Which Ethanol Feedstock?
We examined wheat, straw, switchgrass, corn, corn stover and hay as ethanol feedstocks. Based on tons of input, their emission reduction benefits are very similar: about 0.5 tons of C02 per ton of biomass. However, when we compare the energy crops only, this picture changes: now high-yielding species, such as switchgrass, take the lead over wheat and corn. The math is relatively simple – switchgrass is assumed to yield about 11.5 tons of biomass per hectare, whereas wheat only yields 3, and corn about 7 tons. This means I can displace a lot of extra fuel per hectare simply because I grow a plant that gives me more biomass each year, thus more ethanol as well. What is the conclusion? You can always use residual biomass to make ethanol, but if you want to grow energy crops, look for the one that has the highest yield per hectare and therefore the highest amount of ethanol produced for the land you are setting aside for biofuel production.
Biodiesel – Go for Cooking Oil!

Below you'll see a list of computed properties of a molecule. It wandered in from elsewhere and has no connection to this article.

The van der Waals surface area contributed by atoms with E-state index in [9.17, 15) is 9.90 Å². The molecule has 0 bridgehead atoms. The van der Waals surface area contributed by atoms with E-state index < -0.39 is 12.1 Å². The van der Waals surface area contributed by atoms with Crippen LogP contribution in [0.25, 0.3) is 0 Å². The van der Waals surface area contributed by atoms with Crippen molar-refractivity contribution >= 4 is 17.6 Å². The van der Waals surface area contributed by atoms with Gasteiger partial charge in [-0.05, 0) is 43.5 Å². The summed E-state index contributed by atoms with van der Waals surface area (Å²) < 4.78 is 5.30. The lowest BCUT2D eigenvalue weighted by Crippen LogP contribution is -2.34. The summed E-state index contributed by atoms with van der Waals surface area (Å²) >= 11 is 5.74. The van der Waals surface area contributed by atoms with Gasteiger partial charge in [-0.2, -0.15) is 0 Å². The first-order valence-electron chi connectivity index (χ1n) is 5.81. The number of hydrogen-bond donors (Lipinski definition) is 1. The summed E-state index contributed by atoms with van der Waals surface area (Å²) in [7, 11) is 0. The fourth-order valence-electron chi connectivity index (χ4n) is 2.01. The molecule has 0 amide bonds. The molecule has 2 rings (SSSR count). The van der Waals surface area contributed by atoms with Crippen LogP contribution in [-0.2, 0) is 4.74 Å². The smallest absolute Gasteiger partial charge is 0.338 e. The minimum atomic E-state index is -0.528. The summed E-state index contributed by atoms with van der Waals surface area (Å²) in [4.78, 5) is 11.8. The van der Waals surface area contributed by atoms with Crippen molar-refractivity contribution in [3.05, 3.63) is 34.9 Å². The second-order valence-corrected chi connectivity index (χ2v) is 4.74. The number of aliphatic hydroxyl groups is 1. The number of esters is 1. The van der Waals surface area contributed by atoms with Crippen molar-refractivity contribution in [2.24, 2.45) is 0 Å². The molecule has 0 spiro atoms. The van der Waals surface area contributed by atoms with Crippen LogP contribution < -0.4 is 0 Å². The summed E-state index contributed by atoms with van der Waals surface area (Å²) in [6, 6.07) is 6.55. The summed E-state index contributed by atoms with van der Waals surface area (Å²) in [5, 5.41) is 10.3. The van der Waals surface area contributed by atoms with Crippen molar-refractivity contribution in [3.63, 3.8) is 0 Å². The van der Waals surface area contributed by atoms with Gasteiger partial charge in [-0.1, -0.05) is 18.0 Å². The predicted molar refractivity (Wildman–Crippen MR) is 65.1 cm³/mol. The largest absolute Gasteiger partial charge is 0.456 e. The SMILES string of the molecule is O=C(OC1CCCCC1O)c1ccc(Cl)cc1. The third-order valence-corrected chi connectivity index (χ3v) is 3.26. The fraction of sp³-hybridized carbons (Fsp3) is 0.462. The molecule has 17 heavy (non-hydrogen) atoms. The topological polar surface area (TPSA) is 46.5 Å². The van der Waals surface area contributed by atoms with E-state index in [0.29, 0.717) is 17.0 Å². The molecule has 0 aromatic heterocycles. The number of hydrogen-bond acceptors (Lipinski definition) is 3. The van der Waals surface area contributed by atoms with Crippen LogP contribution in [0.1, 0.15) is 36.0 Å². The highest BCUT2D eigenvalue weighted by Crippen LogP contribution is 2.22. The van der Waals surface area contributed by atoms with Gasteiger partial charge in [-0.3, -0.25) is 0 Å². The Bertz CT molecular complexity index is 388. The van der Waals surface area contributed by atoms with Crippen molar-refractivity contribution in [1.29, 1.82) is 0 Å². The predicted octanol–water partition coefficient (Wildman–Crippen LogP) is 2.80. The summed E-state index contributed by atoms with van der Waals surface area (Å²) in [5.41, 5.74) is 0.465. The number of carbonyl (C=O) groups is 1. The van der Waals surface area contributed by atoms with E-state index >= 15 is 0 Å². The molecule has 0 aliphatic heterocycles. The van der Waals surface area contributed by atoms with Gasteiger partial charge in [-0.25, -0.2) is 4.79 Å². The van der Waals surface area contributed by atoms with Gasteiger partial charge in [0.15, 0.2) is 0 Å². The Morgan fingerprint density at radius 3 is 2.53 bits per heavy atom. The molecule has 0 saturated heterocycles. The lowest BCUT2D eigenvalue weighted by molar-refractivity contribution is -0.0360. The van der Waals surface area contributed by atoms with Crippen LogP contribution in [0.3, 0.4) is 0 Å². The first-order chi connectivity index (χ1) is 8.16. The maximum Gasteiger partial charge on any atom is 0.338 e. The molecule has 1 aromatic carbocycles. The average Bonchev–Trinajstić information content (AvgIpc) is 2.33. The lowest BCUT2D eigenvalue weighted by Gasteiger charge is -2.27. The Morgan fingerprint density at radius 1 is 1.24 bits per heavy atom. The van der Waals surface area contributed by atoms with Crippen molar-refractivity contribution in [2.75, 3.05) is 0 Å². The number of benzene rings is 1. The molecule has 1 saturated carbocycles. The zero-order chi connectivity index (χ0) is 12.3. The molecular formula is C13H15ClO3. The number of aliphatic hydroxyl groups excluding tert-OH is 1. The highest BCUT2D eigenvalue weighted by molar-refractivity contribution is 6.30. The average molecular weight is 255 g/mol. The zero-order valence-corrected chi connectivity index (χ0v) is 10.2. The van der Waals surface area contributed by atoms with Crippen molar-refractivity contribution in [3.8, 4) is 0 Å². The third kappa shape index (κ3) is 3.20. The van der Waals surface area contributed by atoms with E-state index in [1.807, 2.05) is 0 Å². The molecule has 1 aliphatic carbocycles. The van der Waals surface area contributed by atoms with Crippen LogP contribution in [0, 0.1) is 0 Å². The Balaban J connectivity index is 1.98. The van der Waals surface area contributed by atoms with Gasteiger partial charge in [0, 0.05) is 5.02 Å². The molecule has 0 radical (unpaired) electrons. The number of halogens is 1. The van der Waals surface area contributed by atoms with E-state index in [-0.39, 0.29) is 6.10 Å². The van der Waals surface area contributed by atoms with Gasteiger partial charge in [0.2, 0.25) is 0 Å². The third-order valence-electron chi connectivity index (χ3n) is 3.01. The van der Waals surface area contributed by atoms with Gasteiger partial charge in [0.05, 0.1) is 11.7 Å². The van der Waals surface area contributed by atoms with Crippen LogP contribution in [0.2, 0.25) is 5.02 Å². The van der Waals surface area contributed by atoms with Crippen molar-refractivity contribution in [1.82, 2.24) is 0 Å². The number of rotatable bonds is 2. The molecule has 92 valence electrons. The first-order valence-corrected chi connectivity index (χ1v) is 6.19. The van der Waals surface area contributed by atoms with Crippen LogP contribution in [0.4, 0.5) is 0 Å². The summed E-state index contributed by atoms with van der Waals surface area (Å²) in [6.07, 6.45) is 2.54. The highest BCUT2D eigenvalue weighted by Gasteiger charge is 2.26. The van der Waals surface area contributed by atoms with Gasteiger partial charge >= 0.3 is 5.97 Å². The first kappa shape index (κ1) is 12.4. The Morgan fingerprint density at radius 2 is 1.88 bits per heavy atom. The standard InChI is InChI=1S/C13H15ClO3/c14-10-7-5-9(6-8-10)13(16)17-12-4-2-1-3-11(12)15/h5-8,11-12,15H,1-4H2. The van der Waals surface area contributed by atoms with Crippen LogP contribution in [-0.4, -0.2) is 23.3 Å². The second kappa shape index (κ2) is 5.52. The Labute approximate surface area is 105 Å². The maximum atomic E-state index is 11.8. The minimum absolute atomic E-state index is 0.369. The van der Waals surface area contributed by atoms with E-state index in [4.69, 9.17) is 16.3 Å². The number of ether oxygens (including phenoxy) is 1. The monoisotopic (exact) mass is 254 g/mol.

The results for biodiesel are very similar. Both canola/rape and soy – preferred crops to produce the vegetable oil used for biodiesel production – have very low yields per hectare (Canola: 1.3 tons per hectare). Consequently, alternative uses of agricultural land can result in much higher emission reductions. If farmland is used to grow biodiesel energy crops, the amount of land required to contribute to national emission reduction targets is multiplied as the crops simply don’t yield a lot of oil. On the other hand, waste cooking oil or animal fat should be collected and used for biodiesel production wherever possible. In urban centers, the collection of yellow grease (another name for used cooking oils) is cost-effective and even now biodiesel can be had at a competitive price to conventional diesel in Ontario, albeit with some preferential tax treatment.